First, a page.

Food Blogging as a Hobby: Should we be emulating the pros?

I had the opportunity to meet Dianne Jacob at BlogHer Food back in October; we bonded over chocolate bacon and cherry-pistachio brittle at the closing party while watching Michael Ruhlman demonstrate how to make bacon (which I will attempt and blog about once I get my paws on some pork belly!). I really respect Dianne’s work; in fact, I put her book on my wish list because while I’m sort of allergic to the idea of hiring a writing coach (I had briefly considered the idea of hiring her long-distance, but … no), I am cool with using her book as a resource as I explore my dimensions as a writer.

But then I felt a bit deflated and stung when I read this post on her blog. I am most definitely a hobbyist food blogger. While I do hope to discover or create a career having to do with writing and food, whether that be in academia as an extension of my dissertation work or in another milieu, I harbor no delusions of becoming a professional food blogger. For one, I have zero photography skills, nor can I afford a fancy-pants camera and lenses. What we have of discretionary income goes toward family trips and the like (or concert tickets, as Matt and I both have rediscovered our love of seeing bands at seedy clubs and overpriced outdoor venues with early curfews).

While I do try to post at least once a week, sometimes it doesn’t happen. Okay, more often than not, it doesn’t happen. Sometimes life gets in the way of the hobby (just look at all of my unfinished sewing and knitting projects! Not to mention the shelves of unread novels I’ve picked up or checked out with the best of intentions!). I converted this blog into a food-centric one a little over a year ago not only because I wanted a dedicated angle for my blog, but also because one chapter of my dissertation is devoted to three specific blogs. To that end, it cultivates my own multimodal literacy to keep up an active blog while also thinking critically about other food blogs. But I also just really like thinking, talking, and writing about food. I write here because I can use the recipes I experiment with as a jumping-off point for other things, like family, weight, my dissertation, and the class implications of social media.

Sure, I’d love to have tons of readers and make squillions of dollars off my blog, but that’s not realistic. I take the reality on its own terms. And just as some of the commenters on Dianne’s post pointed out, just because I am running and hope to complete the half-marathon in February doesn’t mean I have aspirations of being a professional marathoner (Ha! HAHAHAHAHAHAHAHAHAHAHAAAaaaaa….). Does that mean I should stop running? Should we just abandon all forms of self-expression simply because we won’t ever be good enough as Pioneer Woman (whom I suspect has helper elves) or won’t ever attain professional status?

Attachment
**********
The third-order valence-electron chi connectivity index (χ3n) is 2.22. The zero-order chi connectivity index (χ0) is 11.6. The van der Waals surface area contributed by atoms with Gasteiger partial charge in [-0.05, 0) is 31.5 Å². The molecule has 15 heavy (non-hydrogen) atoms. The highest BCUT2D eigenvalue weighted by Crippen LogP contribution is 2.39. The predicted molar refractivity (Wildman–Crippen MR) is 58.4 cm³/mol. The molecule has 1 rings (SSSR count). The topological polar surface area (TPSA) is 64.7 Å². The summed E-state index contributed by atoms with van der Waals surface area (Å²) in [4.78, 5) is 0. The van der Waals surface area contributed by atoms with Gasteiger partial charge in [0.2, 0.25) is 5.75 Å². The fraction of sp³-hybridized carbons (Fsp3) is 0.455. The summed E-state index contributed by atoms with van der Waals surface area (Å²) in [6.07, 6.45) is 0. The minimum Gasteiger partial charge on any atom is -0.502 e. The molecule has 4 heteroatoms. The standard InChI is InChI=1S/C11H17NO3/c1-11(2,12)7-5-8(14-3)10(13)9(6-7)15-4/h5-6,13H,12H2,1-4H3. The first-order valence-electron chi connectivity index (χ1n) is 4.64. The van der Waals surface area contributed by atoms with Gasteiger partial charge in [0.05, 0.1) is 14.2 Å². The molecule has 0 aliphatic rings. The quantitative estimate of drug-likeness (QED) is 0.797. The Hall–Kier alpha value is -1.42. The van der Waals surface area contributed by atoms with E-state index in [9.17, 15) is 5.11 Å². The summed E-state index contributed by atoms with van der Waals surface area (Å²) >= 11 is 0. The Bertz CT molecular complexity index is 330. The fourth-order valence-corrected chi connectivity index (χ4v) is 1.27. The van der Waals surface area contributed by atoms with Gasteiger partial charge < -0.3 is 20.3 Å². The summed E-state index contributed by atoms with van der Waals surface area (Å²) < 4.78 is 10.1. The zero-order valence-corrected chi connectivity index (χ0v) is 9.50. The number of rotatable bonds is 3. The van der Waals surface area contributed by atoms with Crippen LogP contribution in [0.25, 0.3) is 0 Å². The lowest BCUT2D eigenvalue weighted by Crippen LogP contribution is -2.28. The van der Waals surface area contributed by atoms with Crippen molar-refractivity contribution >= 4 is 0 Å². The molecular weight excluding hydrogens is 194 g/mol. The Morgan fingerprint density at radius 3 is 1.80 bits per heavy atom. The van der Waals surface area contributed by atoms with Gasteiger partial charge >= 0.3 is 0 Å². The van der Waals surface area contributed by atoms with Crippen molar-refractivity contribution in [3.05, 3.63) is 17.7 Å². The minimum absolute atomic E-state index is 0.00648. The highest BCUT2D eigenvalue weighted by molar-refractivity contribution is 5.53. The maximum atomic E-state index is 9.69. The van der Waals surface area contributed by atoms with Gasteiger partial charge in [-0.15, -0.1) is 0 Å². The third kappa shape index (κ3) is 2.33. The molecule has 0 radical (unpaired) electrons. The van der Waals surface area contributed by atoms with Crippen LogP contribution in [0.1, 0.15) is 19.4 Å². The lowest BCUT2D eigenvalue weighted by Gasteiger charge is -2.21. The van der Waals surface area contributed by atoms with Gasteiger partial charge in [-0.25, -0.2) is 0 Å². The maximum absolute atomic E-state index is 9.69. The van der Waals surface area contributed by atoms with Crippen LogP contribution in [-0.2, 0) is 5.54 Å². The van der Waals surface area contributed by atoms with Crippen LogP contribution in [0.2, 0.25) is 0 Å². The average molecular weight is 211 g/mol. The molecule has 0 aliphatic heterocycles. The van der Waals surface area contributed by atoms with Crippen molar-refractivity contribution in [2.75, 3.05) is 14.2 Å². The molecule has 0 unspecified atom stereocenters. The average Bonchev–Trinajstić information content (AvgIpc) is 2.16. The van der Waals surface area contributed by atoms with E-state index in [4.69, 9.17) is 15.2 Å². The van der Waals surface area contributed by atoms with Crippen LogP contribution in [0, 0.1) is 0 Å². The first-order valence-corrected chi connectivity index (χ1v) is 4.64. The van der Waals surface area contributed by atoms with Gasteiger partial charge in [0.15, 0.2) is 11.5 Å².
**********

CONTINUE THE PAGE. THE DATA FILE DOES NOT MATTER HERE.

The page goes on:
Jacob argues that because a blog is a public document, we hobbyist bloggers should aim for the high standards she set forth in her talk. Yes, if you want to get more readers and monetize your blog, you should do everything in your power to set yourself apart from the eighty bazillion other food bloggers out there and follow those guidelines. Find an angle. But if you want to use your blog to express yourself and talk to your village, and you’re okay with only getting 25 hits a day (if that), then do your thang. At least, that’s what I tell myself.

Baked Sunday Mornings: Monkey Bubble Bread

Monkey bread with festive Christmas tablecloth

Friends, we are lucky that I have something to report this morning. This week’s Baked Sunday Mornings project is Monkey Bubble Bread, and I’ll admit that I was a little intimidated. As I have mentioned before, I am not a practiced hand at yeast-based treats and so I just tend to steer away from them. And there was a moment last night where I thought I was going to have to take a photo of a dead lump of dough and declare myself an abject failure.

Fortunately, I mentioned to my husband that the dough hadn’t risen and he pointed out that it wasn’t warm enough in the kitchen for the dough to rise. So, per his suggestion, I turned the oven on to low and set the bowl on top of the oven to allow the yeast to do its work. It still took a long time for it to rise, but it all worked out in the end.